Environmental Foresight and Forecasting Environmental Change.
Begun in 1993, the International Task Force in Forecasting Environmental
Change completed its work in 2002 with publication of the Monograph
Environmental Foresight and Models: A Manifesto (Elsevier, Oxford)
[see outline at http://www.elsevier.com/locate/isbn/008044086X].
The deliberations of the Task Force have in large part determined
the agenda of our current program in Environmental Informatics
and Control. They have assisted us in formulating the kinds
of questions we see at the cusp of the turning point in the
use of models in Environmental Science and Technology. The issue,
in essence, is not one of proceeding from gathering the data,
to developing a model, and then to making projections of future
behavior. It is rather the reverse: of determining whether future
patterns of behavior as imagined by stakeholders or as
specified by policy-makers (including behavior in the more distant
future) are technically "reachable", given
our current understanding, with all its flaws and uncertainties.
It is about identifying those parameters in the map of the science
base (the model) key to the reaching of such feared or desired
futures, for it is these "scientific unknowns" that
may therefore emerge as priorities for attracting further scrutiny.
Our premise is that knowledge, and hence the structure of our
models, is evolving continuously. Contemplating future possibilities
and options must be conducted in a setting in which structural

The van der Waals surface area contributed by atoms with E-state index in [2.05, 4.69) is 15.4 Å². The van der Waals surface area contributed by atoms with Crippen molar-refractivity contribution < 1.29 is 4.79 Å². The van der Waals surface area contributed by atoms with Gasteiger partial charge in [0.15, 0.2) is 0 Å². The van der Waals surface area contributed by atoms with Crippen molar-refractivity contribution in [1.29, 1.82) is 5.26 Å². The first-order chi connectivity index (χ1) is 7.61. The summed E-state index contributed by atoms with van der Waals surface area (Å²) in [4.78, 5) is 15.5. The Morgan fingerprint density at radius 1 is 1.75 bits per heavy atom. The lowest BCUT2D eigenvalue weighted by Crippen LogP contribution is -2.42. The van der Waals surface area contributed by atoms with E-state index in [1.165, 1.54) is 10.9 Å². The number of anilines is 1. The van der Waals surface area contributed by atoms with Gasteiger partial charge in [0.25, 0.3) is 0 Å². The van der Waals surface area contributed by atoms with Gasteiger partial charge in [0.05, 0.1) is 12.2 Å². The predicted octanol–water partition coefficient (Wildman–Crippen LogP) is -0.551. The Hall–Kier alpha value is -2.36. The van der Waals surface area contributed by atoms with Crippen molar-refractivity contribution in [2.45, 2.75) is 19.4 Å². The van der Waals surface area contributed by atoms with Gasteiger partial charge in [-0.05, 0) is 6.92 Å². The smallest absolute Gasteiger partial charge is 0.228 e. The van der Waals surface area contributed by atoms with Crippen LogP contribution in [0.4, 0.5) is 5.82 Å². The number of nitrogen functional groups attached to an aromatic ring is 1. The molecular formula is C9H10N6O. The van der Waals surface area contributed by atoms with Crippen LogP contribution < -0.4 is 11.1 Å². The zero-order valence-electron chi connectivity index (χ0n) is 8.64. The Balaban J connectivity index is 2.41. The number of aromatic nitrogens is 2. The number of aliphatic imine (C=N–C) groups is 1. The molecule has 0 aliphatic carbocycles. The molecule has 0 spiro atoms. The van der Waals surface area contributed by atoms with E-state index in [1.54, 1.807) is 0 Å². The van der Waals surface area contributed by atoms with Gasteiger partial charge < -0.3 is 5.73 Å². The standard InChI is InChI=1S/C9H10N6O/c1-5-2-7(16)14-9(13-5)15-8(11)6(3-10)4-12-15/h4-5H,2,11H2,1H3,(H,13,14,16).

change, dislocations, and shifts of behavior are the norm. A
large part of the purpose of model-building must accordingly
be to maximize the probability of detecting the first signs
of these changes in the accumulating records of past behavior,
to characterize them, and thus to generate possible patterns
of future behavior, if such dislocations of structure were to
be propagated into the future. The Monograph sets out the beginnings
of an approach to exploring environmental futures under these
presumptions. We are now building upon those beginnings, taking
a strategic look at the coming needs of environmental modeling
(in general). We are also, unexpectedly, mapping these problem-solution
couples from environmental science onto the landscape of problem-solution
couples in the biomedical sciences, in particular, in order
to examine structural change in the organization and function
of the human liver (in collaboration with the Medical School
of the University of California, San Francisco).